By John Newsinger
Downloading PDF. Please wait... Issue 440

Charles Aznavour: a forgotten episode

This article is over 5 years, 8 months old
Issue 440

Charles Aznavour, the French singer and songwriter, died on 1 October, aged 94.

The son of parents who had fled the Armenian genocide during the First World War, his family’s involvement with the Communist resistance movement in Paris during the Second World War has not been given enough prominence in the obituaries that have appeared in the British press.

On 28 September 1943 four members of the Communist resistance, Marcel Rajman, Leo Kneler, Celestino Alfonso and Spartico Fontano, ambushed the SS Colonel Julius Ritter as he was getting into his car. Ritter was the man in charge of organising the deportation French workers to work in Germany. They killed him, his bodyguard and his driver before calmly walking away.

Rajman was a Polish Jew and Kneler, a veteran of the International Brigades, was a German Jew, while Alfonso was Spanish and Fontano was Italian. They were members of the main-d’oeuvre immigrée (immigrant movement) of the Franc-tireurs et Partisans, a component of the Communist resistance led by the Armenian poet and militant, Missak Manouchian.

The Manouchian group, as it became known, had already been involved in numerous attacks on German troops and police. They had derailed four trains and attempted unsuccessfully to assassinate the German military commander in Paris, General Ernst Schaumburg. They had also carried out an armed attack on the headquarters of the French fascist organisation, the Parti Populaire Francais.

The assassination of Ritter took place at a time when the Nazis were trying to normalise their occupation of France, strengthen the forces of collaboration and hopefully involve France in their crusade against Jewish Bolshevism. French fascists were being recruited into the SS and sent to fight on the Russian front. Indeed, among the last troops fighting in the ruins of Berlin in 1945 were members of the 7,000-strong SS Charlemagne Division.

Many of these fascists subsequently escaped legal retribution, being allowed instead to volunteer for the Foreign Legion, sent to fight the Communists in Indo-China.

One of the objectives of the Communist resistance was to disrupt this attempt to normalise the occupation.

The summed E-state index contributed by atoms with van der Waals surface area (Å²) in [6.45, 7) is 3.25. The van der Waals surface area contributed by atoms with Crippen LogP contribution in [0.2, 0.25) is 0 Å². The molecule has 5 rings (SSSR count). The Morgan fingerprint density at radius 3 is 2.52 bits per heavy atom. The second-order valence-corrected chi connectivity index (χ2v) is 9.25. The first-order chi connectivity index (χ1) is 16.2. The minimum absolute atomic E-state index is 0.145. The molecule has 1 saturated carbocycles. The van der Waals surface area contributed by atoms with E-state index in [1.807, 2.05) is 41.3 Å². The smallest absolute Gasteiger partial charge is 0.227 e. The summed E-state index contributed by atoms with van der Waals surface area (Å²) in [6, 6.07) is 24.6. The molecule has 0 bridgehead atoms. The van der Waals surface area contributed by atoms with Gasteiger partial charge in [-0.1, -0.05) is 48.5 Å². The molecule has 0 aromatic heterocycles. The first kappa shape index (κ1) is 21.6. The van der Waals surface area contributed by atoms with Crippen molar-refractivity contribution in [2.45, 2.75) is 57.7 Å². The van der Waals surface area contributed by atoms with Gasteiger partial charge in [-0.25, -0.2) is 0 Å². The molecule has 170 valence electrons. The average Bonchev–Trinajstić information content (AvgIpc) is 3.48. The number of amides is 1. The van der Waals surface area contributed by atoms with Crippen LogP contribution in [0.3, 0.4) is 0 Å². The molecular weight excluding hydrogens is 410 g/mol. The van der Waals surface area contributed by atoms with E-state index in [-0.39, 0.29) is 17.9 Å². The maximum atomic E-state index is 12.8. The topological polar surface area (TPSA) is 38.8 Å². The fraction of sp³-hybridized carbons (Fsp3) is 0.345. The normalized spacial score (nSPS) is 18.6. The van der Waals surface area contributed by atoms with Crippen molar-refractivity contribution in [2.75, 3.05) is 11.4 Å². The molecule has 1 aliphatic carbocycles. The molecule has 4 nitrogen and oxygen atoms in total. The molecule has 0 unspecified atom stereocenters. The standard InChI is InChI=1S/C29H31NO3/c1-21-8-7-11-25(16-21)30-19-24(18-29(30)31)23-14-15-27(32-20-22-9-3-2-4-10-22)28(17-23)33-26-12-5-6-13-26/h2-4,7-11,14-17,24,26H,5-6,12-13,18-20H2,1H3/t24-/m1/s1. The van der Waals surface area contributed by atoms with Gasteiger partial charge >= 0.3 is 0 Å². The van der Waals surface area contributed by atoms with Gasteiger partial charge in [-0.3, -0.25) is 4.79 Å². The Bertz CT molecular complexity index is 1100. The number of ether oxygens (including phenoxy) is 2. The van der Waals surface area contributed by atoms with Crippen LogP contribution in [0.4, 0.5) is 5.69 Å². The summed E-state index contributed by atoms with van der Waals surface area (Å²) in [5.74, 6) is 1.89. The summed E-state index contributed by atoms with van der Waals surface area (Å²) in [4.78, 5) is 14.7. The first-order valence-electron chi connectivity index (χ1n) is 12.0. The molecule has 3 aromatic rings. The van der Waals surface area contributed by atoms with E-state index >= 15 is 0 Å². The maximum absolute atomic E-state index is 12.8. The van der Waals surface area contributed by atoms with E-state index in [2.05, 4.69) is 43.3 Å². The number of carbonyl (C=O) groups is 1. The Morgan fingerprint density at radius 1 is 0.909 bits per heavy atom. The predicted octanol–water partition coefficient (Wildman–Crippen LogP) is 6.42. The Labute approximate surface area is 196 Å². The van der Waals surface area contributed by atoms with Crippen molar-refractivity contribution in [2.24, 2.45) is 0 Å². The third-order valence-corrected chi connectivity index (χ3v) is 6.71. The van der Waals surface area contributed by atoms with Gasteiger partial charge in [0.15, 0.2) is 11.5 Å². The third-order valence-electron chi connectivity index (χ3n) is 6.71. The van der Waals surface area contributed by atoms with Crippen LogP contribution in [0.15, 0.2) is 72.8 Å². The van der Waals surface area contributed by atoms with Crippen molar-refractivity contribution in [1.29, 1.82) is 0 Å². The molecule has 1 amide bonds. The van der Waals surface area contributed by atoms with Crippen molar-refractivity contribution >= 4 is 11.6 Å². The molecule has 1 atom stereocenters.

The initial German response to the Ritter assassination was the reprisal execution of 50 hostages, but they also launched a propaganda offensive portraying the Resistance as anti-French, as foreign, as “the world dream of Jewish Sadism”. The French police and the Gestapo pursued the Manouchian group, arresting over 60 people, of whom 23 were selected for public trial, in a courtroom filled with French collaborators, including a number of “celebrities”, who jeered and abused the prisoners.

They were sentenced to execution by firing squad. All this was very much for propaganda purposes. Of the 23 singled out, two were Armenian and 12 were Jews — French, Polish, German, Romanian, and Hungarian. A number of them were veterans of the International Brigades in the Spanish Civil War. The men were all executed on 21 February 1944. The one woman, Olga Bancic, a Romanian Jew, was not shot with the others, but was instead beheaded on her 32nd birthday, 10 May 1944.

Other prisoners were executed more quietly without trial. The trial and executions were accompanied by a massive propaganda campaign, part of which was the production of a notorious poster condemning “the Criminal Army”, the so-called “Red Poster”.

The Aznavour family had been friends of Massik Manouchian from before the war and they were involved on the periphery of his resistance group. They had hidden Jews from the French police and the Gestapo, something that could have condemned the whole family to death, and they had helped foreign deserters from the German Army, providing them with civilian clothes so they could disappear.

The young Charles had been charged with disposing of their uniforms.

Now they hid Manouchian’s wife, Mélinée, herself one of the leaders of the group, helping her escape from the police and certain death.

Charles Aznavour and his family’s involvement in these events, which he never revealed until 2013, deserves to be remembered, especially at a time when the far-right are once again on the rise across Europe.

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